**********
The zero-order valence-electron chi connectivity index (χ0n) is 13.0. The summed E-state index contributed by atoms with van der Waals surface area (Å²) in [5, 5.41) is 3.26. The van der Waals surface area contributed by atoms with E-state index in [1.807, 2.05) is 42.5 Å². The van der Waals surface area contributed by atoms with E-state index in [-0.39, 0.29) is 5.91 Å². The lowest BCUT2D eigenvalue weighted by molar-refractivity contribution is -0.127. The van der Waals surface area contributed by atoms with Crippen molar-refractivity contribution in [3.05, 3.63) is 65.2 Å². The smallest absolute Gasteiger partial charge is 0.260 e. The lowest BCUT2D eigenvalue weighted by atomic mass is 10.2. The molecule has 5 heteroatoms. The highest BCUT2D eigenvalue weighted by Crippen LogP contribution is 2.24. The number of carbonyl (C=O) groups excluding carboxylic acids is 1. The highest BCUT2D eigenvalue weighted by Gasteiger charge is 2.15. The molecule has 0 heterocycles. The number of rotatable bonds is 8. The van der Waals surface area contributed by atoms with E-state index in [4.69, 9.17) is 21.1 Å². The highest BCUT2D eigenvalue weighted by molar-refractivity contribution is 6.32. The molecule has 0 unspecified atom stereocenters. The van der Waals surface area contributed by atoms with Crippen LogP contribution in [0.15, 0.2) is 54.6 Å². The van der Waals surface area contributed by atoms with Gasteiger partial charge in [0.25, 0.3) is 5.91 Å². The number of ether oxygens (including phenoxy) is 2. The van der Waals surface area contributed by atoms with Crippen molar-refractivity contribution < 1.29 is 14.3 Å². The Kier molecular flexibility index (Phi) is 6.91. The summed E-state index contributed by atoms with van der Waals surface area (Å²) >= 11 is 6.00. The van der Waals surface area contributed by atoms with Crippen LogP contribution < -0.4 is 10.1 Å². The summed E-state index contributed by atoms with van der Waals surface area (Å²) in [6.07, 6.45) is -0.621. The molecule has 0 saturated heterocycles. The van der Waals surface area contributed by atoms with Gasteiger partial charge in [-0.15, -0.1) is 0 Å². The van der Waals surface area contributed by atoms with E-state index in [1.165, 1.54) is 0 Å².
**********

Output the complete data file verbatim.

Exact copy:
The zero-order valence-electron chi connectivity index (χ0n) is 13.0. The summed E-state index contributed by atoms with van der Waals surface area (Å²) in [5, 5.41) is 3.26. The van der Waals surface area contributed by atoms with E-state index in [1.807, 2.05) is 42.5 Å². The van der Waals surface area contributed by atoms with E-state index in [-0.39, 0.29) is 5.91 Å². The lowest BCUT2D eigenvalue weighted by molar-refractivity contribution is -0.127. The van der Waals surface area contributed by atoms with Crippen molar-refractivity contribution in [3.05, 3.63) is 65.2 Å². The smallest absolute Gasteiger partial charge is 0.260 e. The lowest BCUT2D eigenvalue weighted by atomic mass is 10.2. The molecule has 5 heteroatoms. The highest BCUT2D eigenvalue weighted by Crippen LogP contribution is 2.24. The number of carbonyl (C=O) groups excluding carboxylic acids is 1. The highest BCUT2D eigenvalue weighted by Gasteiger charge is 2.15. The molecule has 0 heterocycles. The number of rotatable bonds is 8. The van der Waals surface area contributed by atoms with E-state index in [4.69, 9.17) is 21.1 Å². The highest BCUT2D eigenvalue weighted by molar-refractivity contribution is 6.32. The molecule has 0 unspecified atom stereocenters. The van der Waals surface area contributed by atoms with Crippen LogP contribution in [0.15, 0.2) is 54.6 Å². The van der Waals surface area contributed by atoms with Gasteiger partial charge in [0.25, 0.3) is 5.91 Å². The number of ether oxygens (including phenoxy) is 2. The van der Waals surface area contributed by atoms with Crippen molar-refractivity contribution < 1.29 is 14.3 Å². The Kier molecular flexibility index (Phi) is 6.91. The summed E-state index contributed by atoms with van der Waals surface area (Å²) >= 11 is 6.00. The van der Waals surface area contributed by atoms with Crippen LogP contribution < -0.4 is 10.1 Å². The summed E-state index contributed by atoms with van der Waals surface area (Å²) in [6.07, 6.45) is -0.621. The molecule has 0 saturated heterocycles. The van der Waals surface area contributed by atoms with Gasteiger partial charge in [-0.15, -0.1) is 0 Å². The van der Waals surface area contributed by atoms with E-state index in [1.165, 1.54) is 0 Å².